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I would like to create a TrueCrypt container which can be accessed by multiple people. The container itself can be stored anywhere, e.g. in a shared folder in Dropbox or Google Drive, ...

I would like to add each person's SSH public key to the container encryption mechanism, so that they can use their SSH private key and passphrase to access the container's content.

Is this possible? How?

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If the ssh keys are RSA keys then it should be possible to build such a system. Whether anyone has done so already I do not know. If the ssh keys are DSA or ECDSA then afaict you are out of luck.

What you would do is use everyone's RSA public keys to encrypt the shared secret that decrypts the container. openssh uses it's own format for public keys so you will most likely need to convert the public key first (certainly my version of openssl could not read a public key in ssh format). The private key format seems to be compatible between openssl and openssh.

You would then need some client code that dealt with decrypting the shared secret and unlocking the container.

To convert the public key you can use ssh-keygen but you need a recent version, I did it in a sid chroot.

ssh-keygen -f -e -m PKCS8 >

We can then use the public key to encrypt stuff and the private key to decrypt it using openssl.

plugwash@debian:~$ echo this is a test | openssl rsautl -inkey /chroots/sid/ -pubin -encrypt > temp.rsa
plugwash@debian:~$ openssl rsautl -inkey ~/.ssh/id_rsa -decrypt < temp.rsa
Enter pass phrase for /home/plugwash/.ssh/id_rsa:
this is a test

All that's left is to write a bit of plumbing to take the decrypted secret and feed it into truecrypt. From some googling for "truecrypt passphrase pipe" it looks like a simple pipe would suffice. Perhaps also some code to pick the right copy of the secret to decrypt based on whose key is being used to obtain access.

P.S. there are apparently some theoretical concerns about the security of using the same RSA key for both signing and encryption though many existing protocols do use it as part of their design.

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The data itself can only be encrypted by a single key without having to encrypt the information multiple times (which also wouldn't allow for information to be shared between users). What you would want to do is have a master key which is then protected multiple times, once for each of the users. Each user could then access the key to access the container by using their own key.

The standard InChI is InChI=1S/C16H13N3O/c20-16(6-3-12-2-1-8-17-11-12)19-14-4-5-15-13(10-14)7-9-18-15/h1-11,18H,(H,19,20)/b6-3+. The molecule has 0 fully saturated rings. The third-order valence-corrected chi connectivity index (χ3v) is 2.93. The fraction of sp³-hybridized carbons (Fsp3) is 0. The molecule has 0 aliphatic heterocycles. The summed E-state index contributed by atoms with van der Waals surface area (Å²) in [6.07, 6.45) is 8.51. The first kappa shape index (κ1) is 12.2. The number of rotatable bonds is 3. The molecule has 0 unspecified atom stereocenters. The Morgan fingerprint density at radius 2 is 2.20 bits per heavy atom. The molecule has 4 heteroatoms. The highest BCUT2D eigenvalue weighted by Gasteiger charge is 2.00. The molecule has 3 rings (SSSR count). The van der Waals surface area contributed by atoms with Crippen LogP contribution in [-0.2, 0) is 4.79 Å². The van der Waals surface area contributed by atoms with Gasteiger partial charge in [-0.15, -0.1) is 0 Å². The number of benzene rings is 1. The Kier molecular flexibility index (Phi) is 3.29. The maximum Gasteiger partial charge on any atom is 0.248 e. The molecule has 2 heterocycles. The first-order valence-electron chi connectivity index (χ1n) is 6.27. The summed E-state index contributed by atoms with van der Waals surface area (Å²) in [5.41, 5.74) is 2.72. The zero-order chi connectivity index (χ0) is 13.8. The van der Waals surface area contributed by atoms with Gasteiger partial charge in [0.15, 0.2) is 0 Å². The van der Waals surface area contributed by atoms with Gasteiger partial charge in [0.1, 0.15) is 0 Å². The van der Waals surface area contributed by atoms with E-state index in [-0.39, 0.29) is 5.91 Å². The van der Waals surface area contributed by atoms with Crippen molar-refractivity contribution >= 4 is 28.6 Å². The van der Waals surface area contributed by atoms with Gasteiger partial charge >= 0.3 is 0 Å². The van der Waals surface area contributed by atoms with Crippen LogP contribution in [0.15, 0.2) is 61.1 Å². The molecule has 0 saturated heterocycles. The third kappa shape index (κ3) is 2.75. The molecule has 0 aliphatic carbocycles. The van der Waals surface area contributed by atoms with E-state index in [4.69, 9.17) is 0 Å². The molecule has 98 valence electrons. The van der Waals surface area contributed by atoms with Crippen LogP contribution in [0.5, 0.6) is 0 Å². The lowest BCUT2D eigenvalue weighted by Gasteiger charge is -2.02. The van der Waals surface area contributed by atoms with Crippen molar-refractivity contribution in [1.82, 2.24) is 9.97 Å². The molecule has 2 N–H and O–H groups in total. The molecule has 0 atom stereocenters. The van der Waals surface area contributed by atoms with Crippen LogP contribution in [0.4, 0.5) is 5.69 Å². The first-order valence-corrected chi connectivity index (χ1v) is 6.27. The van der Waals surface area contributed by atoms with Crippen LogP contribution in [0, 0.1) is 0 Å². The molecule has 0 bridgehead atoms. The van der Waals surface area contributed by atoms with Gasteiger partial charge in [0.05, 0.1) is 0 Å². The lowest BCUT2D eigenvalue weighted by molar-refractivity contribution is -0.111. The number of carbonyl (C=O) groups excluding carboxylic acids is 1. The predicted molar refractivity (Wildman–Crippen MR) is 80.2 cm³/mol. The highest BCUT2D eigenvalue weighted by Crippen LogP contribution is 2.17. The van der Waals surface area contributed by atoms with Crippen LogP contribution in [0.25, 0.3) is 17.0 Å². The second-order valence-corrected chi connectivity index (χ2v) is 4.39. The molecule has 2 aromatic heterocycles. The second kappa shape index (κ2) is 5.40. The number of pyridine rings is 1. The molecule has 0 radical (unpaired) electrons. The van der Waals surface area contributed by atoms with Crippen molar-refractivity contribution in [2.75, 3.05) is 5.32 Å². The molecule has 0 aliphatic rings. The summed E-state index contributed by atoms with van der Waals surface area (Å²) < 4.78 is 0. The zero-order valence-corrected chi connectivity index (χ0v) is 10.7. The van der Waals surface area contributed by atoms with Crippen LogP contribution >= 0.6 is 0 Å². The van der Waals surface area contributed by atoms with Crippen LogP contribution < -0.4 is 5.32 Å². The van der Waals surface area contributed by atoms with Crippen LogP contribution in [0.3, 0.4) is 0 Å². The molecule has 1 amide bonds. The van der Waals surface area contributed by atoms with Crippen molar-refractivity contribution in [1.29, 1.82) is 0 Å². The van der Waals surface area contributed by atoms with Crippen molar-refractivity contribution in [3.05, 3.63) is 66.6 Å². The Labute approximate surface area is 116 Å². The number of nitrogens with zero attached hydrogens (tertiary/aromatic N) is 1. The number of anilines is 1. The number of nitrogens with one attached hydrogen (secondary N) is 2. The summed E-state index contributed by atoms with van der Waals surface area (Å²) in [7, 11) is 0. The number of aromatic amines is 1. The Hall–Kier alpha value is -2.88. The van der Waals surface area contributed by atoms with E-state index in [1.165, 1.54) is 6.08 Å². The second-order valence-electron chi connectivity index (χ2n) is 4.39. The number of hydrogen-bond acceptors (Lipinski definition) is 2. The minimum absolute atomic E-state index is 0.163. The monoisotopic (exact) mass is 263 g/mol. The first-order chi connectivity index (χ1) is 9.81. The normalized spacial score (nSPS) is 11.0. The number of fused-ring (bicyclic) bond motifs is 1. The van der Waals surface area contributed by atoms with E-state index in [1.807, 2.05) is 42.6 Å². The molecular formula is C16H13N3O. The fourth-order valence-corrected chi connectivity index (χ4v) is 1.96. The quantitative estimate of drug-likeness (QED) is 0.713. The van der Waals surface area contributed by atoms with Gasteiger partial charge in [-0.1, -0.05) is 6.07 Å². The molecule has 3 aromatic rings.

I've not worked with TrueCrypt myself, so I'm not sure if it is viable to do this in an automated way or not. It's worth noting that this would also likely not provide a guarantee that any one user not masquerade as another. It would be far more complicated to pull something like this off as I would think it would require some kind of a versioning system where each revision was stored, signed by the user and then applied, but then changes would have to be replayed (either to get the current state of the data, or played in reverse to validate the revision history hasn't been tampered with).

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I am not so much afraid of any changes. The container can sit in a versioned folder such as provided by Dropbox which allows to recover older versions. I agree it would be nice to have versioned contend but not a must. – JJD Feb 4 '13 at 15:20
@JJD - yeah, it was more a matter of if you wanted to guarantee attribution or have differing permissions within the container for each user. As long as it is just differing credentials, but all are acting like the same "user", then what I described should work. Hopefully someone with knowledge of TrueCrypt can comment on if it is possible to do what I described with built in functionality. – AJ Henderson Feb 4 '13 at 15:25
I have to admit what you suggest is what I am trying to avoid. I do not want a 2-step-authentification as you described with the master key. I would like to leave every user with its own passphrase - no more. – JJD Feb 4 '13 at 15:44
@JJD - yeah, it will have to do what I'm talking about behind the scenes since the need for a common key is a limitation of the encryption in use, but the client may be able to handle the key management I described. It's a pain to do manually, that's actually how a friend of mine and I do it with a shared KeePass DB. We each have a KeePass DB that is protected with our password and holds a copy of the password to the common KeePass DB. It's an annoying extra step to go through. I hope that TrueCrypt supports handling the key management for you and I'm also very interested in the answer. – AJ Henderson Feb 4 '13 at 16:27

SSH private keys (for users) are nominally meant to be used only for signatures and this is rather fundamental, especially for DSA keys. In a SSH connection, the actual key exchange uses Diffie-Hellman but the private DH keys are never stores. So you cannot encrypt some data which the owner of a given SSH private key could decrypt.

For such jobs, you want to use OpenPGP (in particular its Free/OpenSource instance GnuPG, which every decent Linux distribution already contains).

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Good point about the SSH keys. I guess I kind of assumed that the user was talking about a key that could normally be used to decrypt the volume and was simply mislabeling them as SSH keys, but it is worth verifying if this was the case. – AJ Henderson Feb 4 '13 at 16:30
It is fundamental for DSA and ECDSA but for RSA (which is by far the most common type of key used for SSH in my experiance) there is nothing stopping you from extracting the key and using it to encrypt something. – Peter Green Dec 16 '15 at 12:52

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